Kansas Geological Survey, Open-file Report 2005-36
Brett R. Engard1, Carl D. McElwee1, John Healey2, and Rick Devlin1
1Dept. of Geology, The University of Kansas
2Kansas Geological Survey
KGS Open File Report 2005-36
Annual Report, Strategic Environmental Research and Development Program
Project # ER1367
A considerable body of research has shown that the major control on the transport and fate of a pollutant as it moves through an aquifer is the spatial distribution of hydraulic conductivity. Although chemical and microbial processes clearly play important roles, their influence cannot fully be understood without a detailed knowledge of the subsurface variations in hydraulic conductivity at a site. A number of theories have been developed to quantify, in a generic sense, the influence of these variations using stochastic processes or fractal representations. It is becoming increasingly apparent, however, that site-specific features of the hydraulic conductivity distribution (such as high conductivity zones) need to be quantified in order to reliably predict contaminant movement. Conventional hydraulic field techniques only provide information of a highly averaged nature or information restricted to the immediate vicinity of the test well. Therefore, development of new innovative methods to delineate the detailed hydraulic conductivity distribution at a given site should be a very high priority. The research proposed here is directed at addressing this problem by developing techniques with the ability to map 3-D hydraulic conductivity distributions.
Since spatial changes in hydraulic conductivity are a major factor governing the transport and fate of a pollutant as it moves through an aquifer, we have focused on the development of new innovative methods to delineate these spatial changes. The objective of the research proposed here is to build on our previous research to develop and improve field techniques for better definition of the three-dimensional spatial distribution of hydraulic conductivity by using hydraulic tomography coupled with high-resolution slug testing.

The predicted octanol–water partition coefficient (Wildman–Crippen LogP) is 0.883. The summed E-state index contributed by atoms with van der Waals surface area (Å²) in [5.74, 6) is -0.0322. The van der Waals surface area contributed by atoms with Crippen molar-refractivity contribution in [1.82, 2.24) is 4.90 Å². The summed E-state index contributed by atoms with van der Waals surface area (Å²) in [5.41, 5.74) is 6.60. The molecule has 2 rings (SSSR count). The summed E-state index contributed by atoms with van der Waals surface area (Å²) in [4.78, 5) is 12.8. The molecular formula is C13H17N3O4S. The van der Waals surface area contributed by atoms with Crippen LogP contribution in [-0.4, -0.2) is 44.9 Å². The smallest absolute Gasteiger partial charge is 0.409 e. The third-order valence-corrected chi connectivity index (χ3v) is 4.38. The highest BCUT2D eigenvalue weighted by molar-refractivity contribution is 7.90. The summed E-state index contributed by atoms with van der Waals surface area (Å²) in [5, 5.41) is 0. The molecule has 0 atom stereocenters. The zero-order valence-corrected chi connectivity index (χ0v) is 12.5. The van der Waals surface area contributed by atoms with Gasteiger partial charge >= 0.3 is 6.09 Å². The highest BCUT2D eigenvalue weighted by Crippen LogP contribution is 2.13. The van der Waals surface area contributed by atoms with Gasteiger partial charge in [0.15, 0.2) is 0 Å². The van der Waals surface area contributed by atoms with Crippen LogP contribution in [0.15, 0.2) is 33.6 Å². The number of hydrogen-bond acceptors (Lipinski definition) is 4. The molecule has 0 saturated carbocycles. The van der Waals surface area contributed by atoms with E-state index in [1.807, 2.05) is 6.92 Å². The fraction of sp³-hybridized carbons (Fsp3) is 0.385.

We have been working for a number of years to quantify hydraulic conductivity fields in heterogeneous aquifers. One method we have worked on extensively that shows great promise is high-resolution slug testing. This method allows the delineation of the vertical distribution of hydraulic conductivity near an observation well. We propose to combine this method with another innovative method for investigating the hydraulic conductivity distribution between wells, called hydraulic tomography. We will use an oscillating signal and measure its phase and amplitude through space in order to estimate the hydraulic conductivity distribution of the material through which it has traveled. Our preliminary work has shown that the phase and amplitude of the received signal can be measured over reasonable distances. The high-resolution slug testing results will be used as an initial condition and will provide conditioning for the tomographic inverse procedure, to help with any non-uniqueness problems. Slug test data are most accurate near the tested well and should probably not be extrapolated blindly between wells. Together, slug testing and hydraulic tomography should be more powerful than either one used in isolation and should give the best opportunity to characterize the hydraulic conductivity in-situ by a direct measure of water flow, as an alternative to indirect methods using geophysical techniques.
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Kansas Geological Survey, Geohydrology
Placed online July 13, 2006
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